Saturday, August 31, 2013

Identity and the postmen

Mr. RK and I had some interesting discussions today about family members and identity. We both have family with whom we are convinced, as my dad says, we cannot possibly share any DNA. There are people who I consider family in name only, as I'm sure I have more in common, genetically and tempermentally, with a banana.

My family comes from six different places. In literally each place we hail from, we've 1) had to flee for our lives (Switzerland, Germany, Poland), 2) we've been kicked out (Ireland, Scotland), or 3) we decided is was a great idea in our homeland here to declare guerilla war on the white man (that would be the Apache line.)

Mr. RK said, "If you lived in the 1800s, I can see you being kicked out of places, absolutely!"

I've often wondered how to define myself, having lived in so many places that I'm not really "from" anywhere, and being of mixed lineage so that I'm not really this or that. Mr. RK has never had that problem; he hasn't bothered to think about it much. But me, I fixate.

My dad pointed out a few years ago that each of his siblings seems to have inherited a different look. My aunt C looks Swiss; my late uncle B looked German; uncle G looks like a leprechaun.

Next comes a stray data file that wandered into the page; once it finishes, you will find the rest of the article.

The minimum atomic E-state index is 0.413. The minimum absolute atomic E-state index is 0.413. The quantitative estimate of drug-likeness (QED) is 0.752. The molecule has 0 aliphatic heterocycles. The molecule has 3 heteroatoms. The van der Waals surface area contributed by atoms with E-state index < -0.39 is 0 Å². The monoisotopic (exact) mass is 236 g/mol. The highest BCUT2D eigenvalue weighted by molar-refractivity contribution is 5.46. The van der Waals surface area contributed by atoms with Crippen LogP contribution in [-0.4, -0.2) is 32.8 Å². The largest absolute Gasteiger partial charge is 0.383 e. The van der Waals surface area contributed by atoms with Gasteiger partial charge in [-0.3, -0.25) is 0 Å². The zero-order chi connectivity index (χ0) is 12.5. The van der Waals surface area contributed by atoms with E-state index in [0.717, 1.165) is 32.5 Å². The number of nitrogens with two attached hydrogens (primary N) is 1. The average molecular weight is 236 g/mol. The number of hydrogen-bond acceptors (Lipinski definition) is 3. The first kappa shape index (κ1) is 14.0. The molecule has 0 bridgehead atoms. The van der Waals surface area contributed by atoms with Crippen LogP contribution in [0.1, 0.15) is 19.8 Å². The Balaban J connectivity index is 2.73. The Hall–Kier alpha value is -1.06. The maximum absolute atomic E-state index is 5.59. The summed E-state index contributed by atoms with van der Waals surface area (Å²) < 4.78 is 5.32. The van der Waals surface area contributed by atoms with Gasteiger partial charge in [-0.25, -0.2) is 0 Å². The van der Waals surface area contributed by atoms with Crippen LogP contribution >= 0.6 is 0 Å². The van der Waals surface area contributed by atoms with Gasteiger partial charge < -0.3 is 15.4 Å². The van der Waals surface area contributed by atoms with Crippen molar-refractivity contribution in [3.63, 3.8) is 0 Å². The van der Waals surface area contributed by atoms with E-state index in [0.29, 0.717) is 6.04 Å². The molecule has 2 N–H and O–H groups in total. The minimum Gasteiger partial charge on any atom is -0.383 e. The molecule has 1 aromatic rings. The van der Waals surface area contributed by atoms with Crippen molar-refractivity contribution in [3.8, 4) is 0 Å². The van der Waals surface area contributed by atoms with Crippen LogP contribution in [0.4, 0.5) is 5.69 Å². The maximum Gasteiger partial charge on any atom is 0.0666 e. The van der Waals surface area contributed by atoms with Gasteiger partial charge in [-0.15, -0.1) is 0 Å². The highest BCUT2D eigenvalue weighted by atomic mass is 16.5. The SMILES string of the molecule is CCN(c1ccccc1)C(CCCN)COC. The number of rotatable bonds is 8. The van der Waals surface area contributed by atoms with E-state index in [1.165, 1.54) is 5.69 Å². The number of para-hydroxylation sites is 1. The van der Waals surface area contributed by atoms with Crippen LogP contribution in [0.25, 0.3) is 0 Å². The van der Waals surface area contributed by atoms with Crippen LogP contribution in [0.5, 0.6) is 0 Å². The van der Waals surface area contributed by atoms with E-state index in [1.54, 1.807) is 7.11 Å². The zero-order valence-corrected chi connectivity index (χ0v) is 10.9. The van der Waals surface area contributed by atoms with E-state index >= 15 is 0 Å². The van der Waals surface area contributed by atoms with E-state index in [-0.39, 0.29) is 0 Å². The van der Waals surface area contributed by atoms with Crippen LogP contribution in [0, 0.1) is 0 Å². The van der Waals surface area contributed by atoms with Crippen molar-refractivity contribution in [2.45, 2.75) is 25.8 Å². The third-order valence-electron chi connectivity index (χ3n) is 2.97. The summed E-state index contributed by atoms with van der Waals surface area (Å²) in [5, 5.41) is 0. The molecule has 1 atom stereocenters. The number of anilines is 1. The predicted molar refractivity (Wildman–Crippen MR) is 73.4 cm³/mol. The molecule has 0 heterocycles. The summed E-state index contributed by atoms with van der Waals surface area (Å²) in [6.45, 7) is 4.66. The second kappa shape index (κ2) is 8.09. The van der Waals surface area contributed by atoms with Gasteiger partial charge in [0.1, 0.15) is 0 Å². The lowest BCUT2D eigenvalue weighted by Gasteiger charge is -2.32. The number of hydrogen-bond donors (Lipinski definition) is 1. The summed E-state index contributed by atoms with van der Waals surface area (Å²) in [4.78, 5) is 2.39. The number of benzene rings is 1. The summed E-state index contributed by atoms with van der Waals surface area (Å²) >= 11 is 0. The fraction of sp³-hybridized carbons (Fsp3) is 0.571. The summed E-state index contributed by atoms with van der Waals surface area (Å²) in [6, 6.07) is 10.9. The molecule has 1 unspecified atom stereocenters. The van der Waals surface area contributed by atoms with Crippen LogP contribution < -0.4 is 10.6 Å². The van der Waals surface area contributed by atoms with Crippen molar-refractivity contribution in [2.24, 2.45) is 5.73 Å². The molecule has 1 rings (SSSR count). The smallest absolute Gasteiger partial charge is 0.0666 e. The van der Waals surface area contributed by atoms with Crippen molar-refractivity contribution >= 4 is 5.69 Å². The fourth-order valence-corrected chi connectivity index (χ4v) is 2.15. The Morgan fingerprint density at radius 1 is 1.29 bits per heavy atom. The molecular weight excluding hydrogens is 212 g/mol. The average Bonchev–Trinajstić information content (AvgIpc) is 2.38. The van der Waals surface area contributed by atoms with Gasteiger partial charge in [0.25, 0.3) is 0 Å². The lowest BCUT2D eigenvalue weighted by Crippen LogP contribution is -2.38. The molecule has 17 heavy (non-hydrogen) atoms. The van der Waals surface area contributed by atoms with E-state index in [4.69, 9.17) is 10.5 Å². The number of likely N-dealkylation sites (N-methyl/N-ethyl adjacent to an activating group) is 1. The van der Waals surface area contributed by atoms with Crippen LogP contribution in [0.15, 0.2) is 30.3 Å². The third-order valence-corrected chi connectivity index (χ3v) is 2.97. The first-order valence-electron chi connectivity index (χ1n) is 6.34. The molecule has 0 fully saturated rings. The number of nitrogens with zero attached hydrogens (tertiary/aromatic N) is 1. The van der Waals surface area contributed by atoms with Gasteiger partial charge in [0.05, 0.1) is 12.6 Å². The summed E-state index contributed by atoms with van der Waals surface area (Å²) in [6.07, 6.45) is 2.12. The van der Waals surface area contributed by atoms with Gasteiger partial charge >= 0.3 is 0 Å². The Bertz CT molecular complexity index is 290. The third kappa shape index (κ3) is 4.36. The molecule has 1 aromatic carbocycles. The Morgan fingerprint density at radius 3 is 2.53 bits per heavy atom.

Again, Mr. RK had a simple solution.

"Or it's possible that it's not what genes they inherited," he suggested today. "It's possible that the postman just changed every couple of years."


Birdie said...

I love geneology! (In fact, it is a free this weekend to look up immigration records at I am finding out a bunch of stuff I didn't know.) My family is mostly from Germany and England.

I am at work and the LOL cats is so funny and I am trying desperately not to LOL. ha!

Anil P said...

A bit of every geography in the gene, and I suppose there'd be many, many stories to go with the diversity too, excepting the first one which'd have been very difficult times for your folks.

Where we come from intrigues no end, more so for what those times must've been like and how the ancestors lived (and coped) with their times.

I suppose to able to define oneself has much to do with how much we know about the ancestors (the more makes it easier), their lives lived, their personalities and the like.

Did many of your ancestors write diaries?

Time Machine, if only it was true!

Charles Gramlich said...

I guess I'm one of those who is comfortable enough not to ask about my lineage. It's all Germanic as far back as anyone has gone.

Wiwille said...

Mr RK is wise beyond his years.

Cheryl said...

Haha...Mr. RK's line about the postman changing.

Maybe my family members are related to your uncle G. A lot of my Irish kin favor leprechauns.